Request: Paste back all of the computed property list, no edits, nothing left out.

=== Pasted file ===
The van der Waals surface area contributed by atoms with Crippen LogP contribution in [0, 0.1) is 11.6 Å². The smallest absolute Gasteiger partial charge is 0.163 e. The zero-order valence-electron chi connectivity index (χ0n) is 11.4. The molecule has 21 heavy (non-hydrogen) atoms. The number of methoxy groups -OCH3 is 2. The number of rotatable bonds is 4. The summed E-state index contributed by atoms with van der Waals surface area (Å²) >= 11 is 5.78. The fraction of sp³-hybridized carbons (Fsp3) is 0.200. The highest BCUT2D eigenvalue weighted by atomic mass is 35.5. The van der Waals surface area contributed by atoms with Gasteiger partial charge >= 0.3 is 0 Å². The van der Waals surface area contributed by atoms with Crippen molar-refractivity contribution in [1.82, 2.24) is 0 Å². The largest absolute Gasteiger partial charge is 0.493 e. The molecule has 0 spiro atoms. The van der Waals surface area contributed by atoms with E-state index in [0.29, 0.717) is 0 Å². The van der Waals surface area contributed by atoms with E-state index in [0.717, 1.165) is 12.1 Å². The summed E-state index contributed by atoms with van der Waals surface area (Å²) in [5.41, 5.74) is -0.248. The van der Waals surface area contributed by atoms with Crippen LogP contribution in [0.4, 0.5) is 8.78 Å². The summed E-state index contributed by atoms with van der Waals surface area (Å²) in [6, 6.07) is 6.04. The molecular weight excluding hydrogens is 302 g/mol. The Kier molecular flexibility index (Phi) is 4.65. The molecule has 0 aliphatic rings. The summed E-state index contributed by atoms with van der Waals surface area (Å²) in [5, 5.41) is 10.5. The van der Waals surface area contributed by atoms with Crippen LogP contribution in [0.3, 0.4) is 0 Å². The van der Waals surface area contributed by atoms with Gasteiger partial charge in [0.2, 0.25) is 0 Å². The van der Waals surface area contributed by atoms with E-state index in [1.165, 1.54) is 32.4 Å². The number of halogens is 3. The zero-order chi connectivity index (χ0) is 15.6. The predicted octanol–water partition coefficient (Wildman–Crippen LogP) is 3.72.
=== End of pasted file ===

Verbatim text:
The van der Waals surface area contributed by atoms with Crippen LogP contribution in [0, 0.1) is 11.6 Å². The smallest absolute Gasteiger partial charge is 0.163 e. The zero-order valence-electron chi connectivity index (χ0n) is 11.4. The molecule has 21 heavy (non-hydrogen) atoms. The number of methoxy groups -OCH3 is 2. The number of rotatable bonds is 4. The summed E-state index contributed by atoms with van der Waals surface area (Å²) >= 11 is 5.78. The fraction of sp³-hybridized carbons (Fsp3) is 0.200. The highest BCUT2D eigenvalue weighted by atomic mass is 35.5. The van der Waals surface area contributed by atoms with Gasteiger partial charge >= 0.3 is 0 Å². The van der Waals surface area contributed by atoms with Crippen molar-refractivity contribution in [1.82, 2.24) is 0 Å². The largest absolute Gasteiger partial charge is 0.493 e. The molecule has 0 spiro atoms. The van der Waals surface area contributed by atoms with E-state index in [0.29, 0.717) is 0 Å². The van der Waals surface area contributed by atoms with E-state index in [0.717, 1.165) is 12.1 Å². The summed E-state index contributed by atoms with van der Waals surface area (Å²) in [5.41, 5.74) is -0.248. The van der Waals surface area contributed by atoms with Crippen LogP contribution in [0.4, 0.5) is 8.78 Å². The summed E-state index contributed by atoms with van der Waals surface area (Å²) in [6, 6.07) is 6.04. The molecular weight excluding hydrogens is 302 g/mol. The Kier molecular flexibility index (Phi) is 4.65. The molecule has 0 aliphatic rings. The summed E-state index contributed by atoms with van der Waals surface area (Å²) in [5, 5.41) is 10.5. The van der Waals surface area contributed by atoms with Crippen LogP contribution in [0.3, 0.4) is 0 Å². The van der Waals surface area contributed by atoms with Gasteiger partial charge in [0.2, 0.25) is 0 Å². The van der Waals surface area contributed by atoms with E-state index in [1.165, 1.54) is 32.4 Å². The number of halogens is 3. The zero-order chi connectivity index (χ0) is 15.6. The predicted octanol–water partition coefficient (Wildman–Crippen LogP) is 3.72.